‘Serendipity’ leads to summer research for history major

Abi Bernard ’19 says her experience is pretty typical at Cornell: she came in with one plan – to major in linguistics – but that changed in her first semester when she took a history course with Professor Russell Rickford that she enjoyed more.

“The historical perspective is so powerful,” she says. “What’s happening in the world is not new: Looking at what has happened in the past gives us courage to face today.”

Another course, Introduction to Comparative Government with Professor Nicolas van de Walle, inspired her to add government as a minor. 

Last summer she interned at Library Company, the oldest library in the U.S. (it was started in 1731 by Benjamin Franklin) through a Mellon Mays Undergraduate Fellowship program. One of her tasks was to transcribe archived minutes for the Colored Convention Project

These conventions were held from 1830 until the 1890s, explains Bernard – before the Civil War, by free Blacks in the North and after the Civil War in the South as well. They were held to discuss political strategy on how best to achieve emancipation, education and legal justice. 

Inspired by her internship, Bernard decided to apply for the Mellon-Mays Undergraduate Fellowship at Cornell. The application requires a research proposal and Bernard turned for guidance to Jamila Michener, assistant professor of government, who was teaching her Politics and Public Policy class. 

Ultimately Bernard submitted a proposal to explore the rise of conservatism in Southern California from the New Deal Era until Reagan, and how this shift was evidenced in changes in districts and demographics. She was chosen as a fellow and Michener suggested she also talk to David Bateman, assistant professor of government.

“It was serendipity,” says Bernard. “It turned out that Professor Bateman was working on the Colored Conventions. My summer plans weren’t working out so I asked him if he could use a research assistant. I’ve never taken a class with him, so he really put a lot of faith in me.” Bernard encourages undergraduates to be “willing and humble to ask their professors for opportunities—it really goes a long way.”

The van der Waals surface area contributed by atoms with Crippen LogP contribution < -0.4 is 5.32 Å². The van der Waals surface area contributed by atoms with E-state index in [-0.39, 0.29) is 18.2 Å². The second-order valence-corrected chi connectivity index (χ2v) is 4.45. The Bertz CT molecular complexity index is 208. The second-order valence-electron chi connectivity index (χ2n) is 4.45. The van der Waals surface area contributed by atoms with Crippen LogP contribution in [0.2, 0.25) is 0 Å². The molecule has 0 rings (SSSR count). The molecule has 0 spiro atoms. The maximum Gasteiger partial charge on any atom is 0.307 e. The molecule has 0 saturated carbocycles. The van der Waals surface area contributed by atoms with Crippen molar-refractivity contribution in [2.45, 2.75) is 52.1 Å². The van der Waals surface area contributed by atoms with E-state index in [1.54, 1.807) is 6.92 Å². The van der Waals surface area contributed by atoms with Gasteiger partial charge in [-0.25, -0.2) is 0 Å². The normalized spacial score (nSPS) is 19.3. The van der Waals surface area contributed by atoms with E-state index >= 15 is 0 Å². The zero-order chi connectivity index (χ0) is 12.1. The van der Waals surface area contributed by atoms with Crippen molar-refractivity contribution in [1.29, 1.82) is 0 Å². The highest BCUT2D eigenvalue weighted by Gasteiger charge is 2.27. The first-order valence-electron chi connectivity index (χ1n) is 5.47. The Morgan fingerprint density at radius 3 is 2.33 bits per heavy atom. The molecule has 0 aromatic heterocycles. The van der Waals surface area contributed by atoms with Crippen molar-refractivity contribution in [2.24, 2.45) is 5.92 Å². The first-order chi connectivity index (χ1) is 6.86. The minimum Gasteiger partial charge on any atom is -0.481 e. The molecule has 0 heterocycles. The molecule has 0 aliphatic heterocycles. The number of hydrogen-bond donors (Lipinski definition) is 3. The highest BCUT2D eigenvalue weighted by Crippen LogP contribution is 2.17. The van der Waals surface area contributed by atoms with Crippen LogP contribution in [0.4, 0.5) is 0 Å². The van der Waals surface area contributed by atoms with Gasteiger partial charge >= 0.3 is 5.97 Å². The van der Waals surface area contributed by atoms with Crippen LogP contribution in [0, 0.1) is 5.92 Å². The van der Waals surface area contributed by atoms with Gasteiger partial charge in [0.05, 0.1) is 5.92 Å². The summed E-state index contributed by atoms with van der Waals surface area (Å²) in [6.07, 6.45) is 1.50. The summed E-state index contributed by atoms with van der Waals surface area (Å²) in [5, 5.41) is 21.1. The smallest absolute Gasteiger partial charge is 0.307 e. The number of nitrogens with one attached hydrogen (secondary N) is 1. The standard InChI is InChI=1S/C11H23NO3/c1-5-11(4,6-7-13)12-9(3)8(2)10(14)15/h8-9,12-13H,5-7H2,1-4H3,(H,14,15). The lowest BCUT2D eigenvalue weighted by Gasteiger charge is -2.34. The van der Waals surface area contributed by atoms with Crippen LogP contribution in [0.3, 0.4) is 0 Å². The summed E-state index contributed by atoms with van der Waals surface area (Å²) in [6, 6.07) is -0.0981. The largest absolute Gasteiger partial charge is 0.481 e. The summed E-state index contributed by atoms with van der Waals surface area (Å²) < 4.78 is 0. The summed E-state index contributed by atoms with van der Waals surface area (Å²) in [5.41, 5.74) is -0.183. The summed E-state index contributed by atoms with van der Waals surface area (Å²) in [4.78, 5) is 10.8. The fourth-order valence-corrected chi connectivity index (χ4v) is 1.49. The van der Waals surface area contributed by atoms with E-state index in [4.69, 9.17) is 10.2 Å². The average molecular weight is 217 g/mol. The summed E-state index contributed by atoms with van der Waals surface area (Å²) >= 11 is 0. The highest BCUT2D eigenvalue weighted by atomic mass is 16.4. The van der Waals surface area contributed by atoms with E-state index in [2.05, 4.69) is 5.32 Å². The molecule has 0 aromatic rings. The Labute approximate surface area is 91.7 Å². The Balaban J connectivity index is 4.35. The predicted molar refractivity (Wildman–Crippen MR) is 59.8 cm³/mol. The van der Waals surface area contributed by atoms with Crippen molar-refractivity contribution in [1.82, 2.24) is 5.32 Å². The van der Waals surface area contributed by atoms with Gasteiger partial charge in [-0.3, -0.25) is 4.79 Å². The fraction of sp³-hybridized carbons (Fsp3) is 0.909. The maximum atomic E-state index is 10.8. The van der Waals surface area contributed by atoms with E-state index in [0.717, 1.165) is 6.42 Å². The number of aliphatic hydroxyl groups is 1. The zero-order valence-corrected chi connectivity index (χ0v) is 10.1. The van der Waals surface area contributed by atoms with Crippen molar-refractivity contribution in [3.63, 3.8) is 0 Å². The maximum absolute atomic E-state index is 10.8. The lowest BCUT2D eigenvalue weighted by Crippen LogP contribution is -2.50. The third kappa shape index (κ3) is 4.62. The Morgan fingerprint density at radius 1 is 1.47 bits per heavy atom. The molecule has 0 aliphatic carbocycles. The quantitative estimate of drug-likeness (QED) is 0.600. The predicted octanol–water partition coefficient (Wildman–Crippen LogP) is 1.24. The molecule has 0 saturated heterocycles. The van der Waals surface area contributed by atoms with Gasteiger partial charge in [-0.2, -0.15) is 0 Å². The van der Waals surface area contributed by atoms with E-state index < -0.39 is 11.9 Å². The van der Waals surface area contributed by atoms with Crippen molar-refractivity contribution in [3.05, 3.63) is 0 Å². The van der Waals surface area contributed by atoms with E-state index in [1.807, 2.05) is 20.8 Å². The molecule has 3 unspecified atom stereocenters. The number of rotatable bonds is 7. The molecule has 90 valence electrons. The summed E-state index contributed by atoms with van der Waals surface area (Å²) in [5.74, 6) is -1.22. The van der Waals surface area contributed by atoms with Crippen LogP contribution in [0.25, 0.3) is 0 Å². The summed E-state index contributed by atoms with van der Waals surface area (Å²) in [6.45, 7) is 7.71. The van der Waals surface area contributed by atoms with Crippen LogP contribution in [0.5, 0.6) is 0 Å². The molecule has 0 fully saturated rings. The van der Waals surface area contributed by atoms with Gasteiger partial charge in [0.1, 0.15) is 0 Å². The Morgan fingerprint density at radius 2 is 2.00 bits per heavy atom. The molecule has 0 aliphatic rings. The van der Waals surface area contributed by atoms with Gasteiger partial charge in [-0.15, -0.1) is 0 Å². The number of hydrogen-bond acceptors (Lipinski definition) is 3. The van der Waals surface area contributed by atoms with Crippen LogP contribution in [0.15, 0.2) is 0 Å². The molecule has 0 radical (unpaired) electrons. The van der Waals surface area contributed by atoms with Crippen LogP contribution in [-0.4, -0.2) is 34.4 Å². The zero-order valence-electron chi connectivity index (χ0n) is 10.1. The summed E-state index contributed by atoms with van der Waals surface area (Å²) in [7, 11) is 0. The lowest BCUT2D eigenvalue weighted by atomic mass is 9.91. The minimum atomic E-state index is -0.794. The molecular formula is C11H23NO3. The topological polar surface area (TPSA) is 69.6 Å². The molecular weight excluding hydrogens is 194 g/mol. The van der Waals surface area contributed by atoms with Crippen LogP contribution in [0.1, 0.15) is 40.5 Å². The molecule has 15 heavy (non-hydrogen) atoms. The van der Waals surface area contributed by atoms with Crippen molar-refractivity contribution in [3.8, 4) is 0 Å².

Bateman says that Bernard is “extraordinarily diligent, one of the best research assistants I’ve ever had. She’s found things I’d never have thought about looking for.”

This summer’s work with Bateman is similar to Bernard’s work at the Library Company. She’s collecting and studying legislative petitions on issues related to African-American political/civil rights in the antebellum north. The petitions ask for things like the right to vote, funding for Black schools and the right to jury trials. 

 “Abi has been doing a lot of the heavy lifting for the project,” says Bateman. “She’s going through the legislative journals largely by hand so she can find the names associated with them and putting the information into a database. As we find interesting patterns we prepare case studies about who was involved and the background of the petition campaign.” Once particularly interesting petitions are identified, Bateman hopes to correlate them with the timing of Colored Conventions and eventually to digitize them. 

“I think it’s encouraging to see that people were actively trying to use the political system to end segregation and slavery,” Bernard says. “Sometimes we have a tendency to make excuses for people in the past based on their ignorance or what was culturally acceptable and sometimes that’s appropriate — we have to make sure we don’t project 20th century values on 19th century people — but these kind of petitions really show that people understood the system was wrong and were trying to do something about it.”

Some of the petitions were presented by legislators again and again, says Bernard. “Their perseverance is really humbling and should encourage us to be patient. One of the blessings and curses of the American political system is that change takes a long time...seeing how people didn’t lose faith in what they believe gives us an example to follow today.”

After graduating in December 2019, Bernard plans to pursue a Ph.D. in political science rather than history. “But I’ll end up doing both anyway,” she says. “One crosses into the other.”

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		 Abi Bernard standing amidst library shelves